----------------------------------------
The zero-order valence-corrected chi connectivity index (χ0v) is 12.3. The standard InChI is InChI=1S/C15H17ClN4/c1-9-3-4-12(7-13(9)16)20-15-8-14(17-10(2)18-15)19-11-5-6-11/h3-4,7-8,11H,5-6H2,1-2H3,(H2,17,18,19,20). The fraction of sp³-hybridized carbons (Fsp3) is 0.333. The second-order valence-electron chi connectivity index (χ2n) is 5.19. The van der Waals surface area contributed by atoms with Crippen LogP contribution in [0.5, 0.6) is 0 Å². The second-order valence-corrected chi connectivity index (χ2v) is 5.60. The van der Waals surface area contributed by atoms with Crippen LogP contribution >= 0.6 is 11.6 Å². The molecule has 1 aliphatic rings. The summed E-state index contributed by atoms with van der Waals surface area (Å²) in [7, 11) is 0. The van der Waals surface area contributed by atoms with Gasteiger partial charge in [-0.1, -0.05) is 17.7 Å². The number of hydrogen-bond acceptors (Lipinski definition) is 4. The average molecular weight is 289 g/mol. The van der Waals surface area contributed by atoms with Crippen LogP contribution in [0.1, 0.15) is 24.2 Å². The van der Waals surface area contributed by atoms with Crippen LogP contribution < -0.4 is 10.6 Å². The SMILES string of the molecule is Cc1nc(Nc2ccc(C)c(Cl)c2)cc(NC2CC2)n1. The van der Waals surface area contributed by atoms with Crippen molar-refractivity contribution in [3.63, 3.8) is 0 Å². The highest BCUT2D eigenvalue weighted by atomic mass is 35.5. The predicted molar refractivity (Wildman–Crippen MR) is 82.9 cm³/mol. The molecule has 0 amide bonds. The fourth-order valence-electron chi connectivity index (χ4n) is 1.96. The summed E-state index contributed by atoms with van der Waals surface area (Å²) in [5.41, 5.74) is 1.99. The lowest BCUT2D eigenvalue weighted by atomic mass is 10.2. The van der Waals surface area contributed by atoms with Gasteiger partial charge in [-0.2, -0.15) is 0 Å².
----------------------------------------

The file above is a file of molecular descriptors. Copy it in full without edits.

The zero-order valence-corrected chi connectivity index (χ0v) is 12.3. The standard InChI is InChI=1S/C15H17ClN4/c1-9-3-4-12(7-13(9)16)20-15-8-14(17-10(2)18-15)19-11-5-6-11/h3-4,7-8,11H,5-6H2,1-2H3,(H2,17,18,19,20). The fraction of sp³-hybridized carbons (Fsp3) is 0.333. The second-order valence-electron chi connectivity index (χ2n) is 5.19. The van der Waals surface area contributed by atoms with Crippen LogP contribution in [0.5, 0.6) is 0 Å². The second-order valence-corrected chi connectivity index (χ2v) is 5.60. The van der Waals surface area contributed by atoms with Crippen LogP contribution >= 0.6 is 11.6 Å². The molecule has 1 aliphatic rings. The summed E-state index contributed by atoms with van der Waals surface area (Å²) in [7, 11) is 0. The van der Waals surface area contributed by atoms with Gasteiger partial charge in [-0.1, -0.05) is 17.7 Å². The number of hydrogen-bond acceptors (Lipinski definition) is 4. The average molecular weight is 289 g/mol. The van der Waals surface area contributed by atoms with Crippen LogP contribution in [0.1, 0.15) is 24.2 Å². The van der Waals surface area contributed by atoms with Crippen LogP contribution < -0.4 is 10.6 Å². The SMILES string of the molecule is Cc1nc(Nc2ccc(C)c(Cl)c2)cc(NC2CC2)n1. The van der Waals surface area contributed by atoms with Crippen molar-refractivity contribution in [3.63, 3.8) is 0 Å². The highest BCUT2D eigenvalue weighted by atomic mass is 35.5. The predicted molar refractivity (Wildman–Crippen MR) is 82.9 cm³/mol. The molecule has 0 amide bonds. The fourth-order valence-electron chi connectivity index (χ4n) is 1.96. The summed E-state index contributed by atoms with van der Waals surface area (Å²) in [5.41, 5.74) is 1.99. The lowest BCUT2D eigenvalue weighted by atomic mass is 10.2. The van der Waals surface area contributed by atoms with Gasteiger partial charge in [-0.2, -0.15) is 0 Å².